Late one afternoon, I was gathering up a handpicked bouquet
of wild flowers. I felt the grasses brush against my ankles as I walked towards
the opening in the trees. It had become as much a comforting thing for me as
anything growing up had been. I wasn’t paying attention to what was in front of
me. My feet knew the path without me having to look. But this time around,
there was something there.
I stopped short, a shadow meeting me halfway through the
break. The flowers slipped from my limp fingers, landing on top of each other
like pick-up sticks. It was strange to think of such an image, like it belonged
to a fairytale or some other story. I couldn’t take my eyes off of the path
ahead of me, or, rather, the strange man who stood there.
He was tall, five or so inches taller than me, and slender
but well built. He had the kind of shoulders a girl could cry on. His light
reddish hair moved in the breeze in an almost mesmerizing way. But it was his
eyes that held my attention. They were deep eyes, green and perfect, with
little flecks of dark amber. A girl could drown in those eyes.
He wore a tunic-like shirt over dark breeches, also green.
He had a cap on his head with an emerald-green feather sticking out from the
side, like a hatpin. He reminded me of the pictured I’d seen back at the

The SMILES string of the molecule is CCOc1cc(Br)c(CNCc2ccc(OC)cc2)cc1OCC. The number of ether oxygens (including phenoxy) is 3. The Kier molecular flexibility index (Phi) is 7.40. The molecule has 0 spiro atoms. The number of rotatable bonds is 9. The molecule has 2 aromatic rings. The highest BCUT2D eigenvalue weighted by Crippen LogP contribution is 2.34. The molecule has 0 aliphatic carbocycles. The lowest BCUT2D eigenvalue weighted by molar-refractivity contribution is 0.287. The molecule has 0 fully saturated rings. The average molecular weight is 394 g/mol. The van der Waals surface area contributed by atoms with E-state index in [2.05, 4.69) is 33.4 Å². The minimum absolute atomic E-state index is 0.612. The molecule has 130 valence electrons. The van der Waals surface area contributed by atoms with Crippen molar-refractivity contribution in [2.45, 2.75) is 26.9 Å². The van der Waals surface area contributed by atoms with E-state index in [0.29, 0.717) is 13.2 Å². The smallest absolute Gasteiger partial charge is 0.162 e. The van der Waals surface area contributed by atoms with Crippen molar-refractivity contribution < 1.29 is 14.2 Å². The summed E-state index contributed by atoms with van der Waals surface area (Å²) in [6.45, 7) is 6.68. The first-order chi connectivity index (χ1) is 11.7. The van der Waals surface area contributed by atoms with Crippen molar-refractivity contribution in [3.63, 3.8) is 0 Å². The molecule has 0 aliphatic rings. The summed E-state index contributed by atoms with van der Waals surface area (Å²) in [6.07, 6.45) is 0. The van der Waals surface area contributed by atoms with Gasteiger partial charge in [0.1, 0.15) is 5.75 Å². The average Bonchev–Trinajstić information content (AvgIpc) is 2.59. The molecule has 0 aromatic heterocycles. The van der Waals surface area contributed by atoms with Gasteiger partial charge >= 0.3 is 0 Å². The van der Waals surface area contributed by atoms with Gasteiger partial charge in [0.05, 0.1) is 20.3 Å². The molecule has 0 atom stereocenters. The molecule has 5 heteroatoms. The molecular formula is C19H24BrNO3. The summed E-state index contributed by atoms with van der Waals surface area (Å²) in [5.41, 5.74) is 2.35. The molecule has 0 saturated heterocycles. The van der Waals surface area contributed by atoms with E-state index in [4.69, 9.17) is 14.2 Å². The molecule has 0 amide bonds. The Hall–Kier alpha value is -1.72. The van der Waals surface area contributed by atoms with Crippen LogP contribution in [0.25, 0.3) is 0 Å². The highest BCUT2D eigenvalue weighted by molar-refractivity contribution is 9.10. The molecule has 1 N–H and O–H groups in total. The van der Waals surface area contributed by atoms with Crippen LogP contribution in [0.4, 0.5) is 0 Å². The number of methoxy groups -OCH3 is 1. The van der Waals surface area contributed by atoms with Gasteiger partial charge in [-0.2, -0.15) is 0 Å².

castle, the Robin Hood picture I noticed my first night there. The eyes were
similar, but more alive.
He looked just as surprised as I felt, staring with
uncertainty in my direction. Then he swept a low but graceful bow, sweeping off
his cap as he did so. The long feather stirred the grasses but didn’t fall out.
The next moment he was by my side, gathering my fallen flowers and handing them
to me. An almost shy smile touched his lips. I took the flowers without
thinking, unable to break my gaze from his face.
“Please, pardon my intrusion,” he said with a voice that ran
like bells, tenor bells. “I did not expect anyone to be here.” I blinked a few
times. I tried to remember how to breathe again as I turned to put the flowers
between the loops of the reins, hoping they wouldn’t fall again. Part of me
didn't know if I cared. He'd help me pick them up again, I was sure.
It registered in my mind that it was possible he’d known
about this place long before I had. A sense of sadness washed over me, knowing
that the one place where I’d felt like I belonged wasn’t really my own. I
grabbed onto the edge of the saddle and closed my eyes. I turned my face toward
the hardened leather and tried to will the sudden pain away. I felt unsteady on
“Are you all right?” He placed a hesitant hand on my
shoulder. It was clear that he didn’t understand. How could he? “Are you… unwell?”
I could feel that he was uncomfortable, or was it concern? I couldn’t tell for
sure. His hand was gentle and warm.
“I’m fine,” I said and opened my eyes with a sigh, relaxing
my grip on the saddle but not trusting myself enough to let go yet. My voice lashed
out faster than I’d intended, even though it was nothing compared to the tone I
might have used a month ago.
He removed his hand, even if it was slowly. I could tell I’d
hurt him somehow and was sorry. I took a deep breath and let goof the saddle, leaning
against Beauty’s flank as I turned, eyes downcast. “Forgive me,” I said. “I
didn’t mean to be sharp. You just surprised me and I’m not used to having
others around much.”
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